He’s the kind of man who will regale you with stories about his appendix. In this case Keith Charters boasted an exploding appendix, and perhaps that is why he was chosen as the first author on the first morning of the first St Andrews Literature Live.
Yes, St Andrews now has its own litfest. It’s at the Byre Theatre today (and yesterday, obviously). And for a little litfest, it’s got a good selection of quite famous names, so I do hope it will be a success. Keith’s event certainly was, since most of his audience were the type who actively enjoy exploding appendices.
Keith’s exploding good-for-nothing appendix somehow turned into Lee’s appendix. Lee is the main character in Keith’s books, of which there are four, with the fifth being written, and there is no telling how many there will be before Keith might want to stop.
Perhaps because it was an inaugural sort of literary morning (beautiful sunshine!) there was a photo session where the assembled children shouted ‘green gorillas’ which I take to be a peculiar St Andrews tradition. The event was sold out, but when the witch turned up and requested a small corner in which to huddle, theatre staff were most helpful. Thank you!
If I have one complaint about this father-of-two-sets-of-twins, it’s that he didn’t stand still for long enough to be photographed. (But I have told him off, so no doubt there will be a change…)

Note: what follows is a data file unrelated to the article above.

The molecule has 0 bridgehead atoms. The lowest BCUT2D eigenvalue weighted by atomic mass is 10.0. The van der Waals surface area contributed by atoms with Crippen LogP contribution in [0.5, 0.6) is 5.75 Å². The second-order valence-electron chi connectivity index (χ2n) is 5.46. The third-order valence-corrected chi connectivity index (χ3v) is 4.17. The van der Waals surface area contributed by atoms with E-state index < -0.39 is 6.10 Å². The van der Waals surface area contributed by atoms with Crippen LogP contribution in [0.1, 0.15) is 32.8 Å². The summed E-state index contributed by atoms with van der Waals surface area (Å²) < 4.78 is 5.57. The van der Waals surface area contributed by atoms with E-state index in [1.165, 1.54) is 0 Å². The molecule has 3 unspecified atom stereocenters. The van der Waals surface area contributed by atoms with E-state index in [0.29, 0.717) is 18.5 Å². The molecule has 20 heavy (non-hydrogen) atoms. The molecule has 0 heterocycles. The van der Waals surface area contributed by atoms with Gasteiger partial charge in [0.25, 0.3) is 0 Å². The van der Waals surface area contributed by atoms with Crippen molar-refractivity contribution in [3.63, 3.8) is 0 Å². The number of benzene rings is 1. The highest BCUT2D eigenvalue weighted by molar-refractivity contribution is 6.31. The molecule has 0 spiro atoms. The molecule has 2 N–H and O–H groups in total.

It sounds like Keith worked in finance (I’m trying not to mention bankers and stockbrokers) some time after being born and attending university. During this time Keith wrote in his spare time (hah!) as a hobby, until some child of his demanded books suitable for children.
I know Keith avoided mentioning poo, but there was barfing and puking and weeing into ‘milk bottles.’ Presumably this counted as the ‘funny disgusting’ option the children chose.
His action sandwich is not two pieces of bread with a broken Action Man in the middle; it is action, followed by setting the scene, followed by yet more action. Keith writes the blurb first, and then comes the sandwich, and finally you have to look back. And there’s your book. An important piece of equipment for an author is long and soft, and you lie on it while waiting for inspiration. You can close your eyes, but try not to snore.
I’m afraid when Keith was asked how many mistakes he’s made, I snorted in a most un-witch-like way, leaving one young man to turn around and stare… Keith writes fast and goes back to correct mistakes later. One book got written in 13 days, one took six weeks, one three months and one much longer than that.
To end the event, Keith had two copies of his books for the audience to win. The secret is to have the right birthday. Or possibly to lie. One potential winner was so upset at having won, that he burst into tears.
The usual signing session ended the morning, and it looked as if the children didn’t want to leave. But once they did, I had a little chat with Keith, until he was carried off for soup and stuff. I had an assignation with a baked potato, so that was fine.
(And Keith, the David Bowie eyes are too late! I have read two new books this year, featuring those eyes.)